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World

India extends Internet Ban in Occupied Kashmir

  • In another measure to constrict the constitutionally enshrined liberties of the Kashmiri people, the government in Indian-occupied Kashmir has extended its ban on high-speed internet until November 12, across 18 of the 20 districts of the disputed territory.
Updated 22 Oct 2020

In another measure to constrict the constitutionally enshrined liberties of the Kashmiri people, the government in Indian-occupied Kashmir has extended its ban on high-speed internet until November 12, across 18 of the 20 districts of the disputed territory.

In an order issued by the administration stated that the restrictions being placed on high-speed internet “felt absolutely necessary in the interest of the sovereignty and integrity of India”, indicating security reasons for this decision. In this disputed Himalayan region, high-speed internet has remained completely cut-off since last August, in the aftermath of the abrogation of Article-370 of the Indian Constitution, when India revoked the semi-autonomous status of the region of Jammu and Kashmir - thereby imposing a communications blackout and a complete lockdown, in an attempt to choke the insurgency.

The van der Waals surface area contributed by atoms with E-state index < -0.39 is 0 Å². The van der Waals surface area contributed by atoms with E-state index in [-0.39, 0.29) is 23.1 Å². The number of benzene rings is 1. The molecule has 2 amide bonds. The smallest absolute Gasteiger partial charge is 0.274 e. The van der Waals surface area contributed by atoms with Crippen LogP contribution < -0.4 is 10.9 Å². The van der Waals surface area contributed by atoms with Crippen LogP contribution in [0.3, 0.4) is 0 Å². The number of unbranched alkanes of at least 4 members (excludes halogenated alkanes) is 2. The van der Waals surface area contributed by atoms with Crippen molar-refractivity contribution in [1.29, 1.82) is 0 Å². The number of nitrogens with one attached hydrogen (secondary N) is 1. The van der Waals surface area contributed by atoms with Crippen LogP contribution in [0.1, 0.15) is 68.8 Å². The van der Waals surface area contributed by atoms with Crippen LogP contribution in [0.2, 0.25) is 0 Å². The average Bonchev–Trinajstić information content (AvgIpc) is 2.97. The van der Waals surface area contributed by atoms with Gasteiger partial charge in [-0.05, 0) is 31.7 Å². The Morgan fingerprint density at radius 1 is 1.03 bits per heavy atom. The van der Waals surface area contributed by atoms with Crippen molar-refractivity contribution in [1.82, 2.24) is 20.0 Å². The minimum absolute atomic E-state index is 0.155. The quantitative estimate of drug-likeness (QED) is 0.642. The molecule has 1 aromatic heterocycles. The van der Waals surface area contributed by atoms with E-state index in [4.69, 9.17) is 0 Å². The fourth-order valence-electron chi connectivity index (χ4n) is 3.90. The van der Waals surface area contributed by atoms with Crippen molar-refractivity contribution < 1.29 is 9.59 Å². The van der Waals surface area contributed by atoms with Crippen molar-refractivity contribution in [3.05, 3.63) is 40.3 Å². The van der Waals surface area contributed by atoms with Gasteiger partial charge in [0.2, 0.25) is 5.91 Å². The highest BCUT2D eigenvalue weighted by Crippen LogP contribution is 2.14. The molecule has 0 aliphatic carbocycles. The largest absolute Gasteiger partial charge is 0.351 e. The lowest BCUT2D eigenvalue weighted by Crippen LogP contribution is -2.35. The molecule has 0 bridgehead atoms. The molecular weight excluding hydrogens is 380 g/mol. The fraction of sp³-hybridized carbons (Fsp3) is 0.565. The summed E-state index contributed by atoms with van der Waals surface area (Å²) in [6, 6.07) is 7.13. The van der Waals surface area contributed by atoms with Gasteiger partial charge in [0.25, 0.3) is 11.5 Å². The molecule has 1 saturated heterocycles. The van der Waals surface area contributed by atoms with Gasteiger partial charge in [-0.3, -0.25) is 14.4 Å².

The administration also added that the country’s security agencies “apprehended that anti-national elements might misuse [high-speed connections] for carrying out activities inimical to the public order besides persuading the youths to join militancy” - as a response to which digital rights activists have consistently denounced the internet restrictions as some of the worst in the world.

Human rights organizations and advocacy groups such as Amnesty International and Human Rights Watch have repeatedly called for the urgent restoration of cellular services and internet access in the region, as it deprives the populace of a fundamental right to mobility, communication and information.

It can be observed that the Modi-led Indian government’s draconian strategy to completely lockdown Occupied Jammu and Kashmir has not only completely eroded the region’s primary source of economic potential in tourism (with a loss of $5.3 billion in lockdown), but also has worsened their citizen’s access to basic services - not to mention the flagrant disregard for human rights in the disputed territory.

Paired with the onset of a global pandemic which has crippled the global system of public healthcare and governance, the unambiguous impinging of fundamental liberties in Kashmir have thrust ordinary citizens into untenable conditions.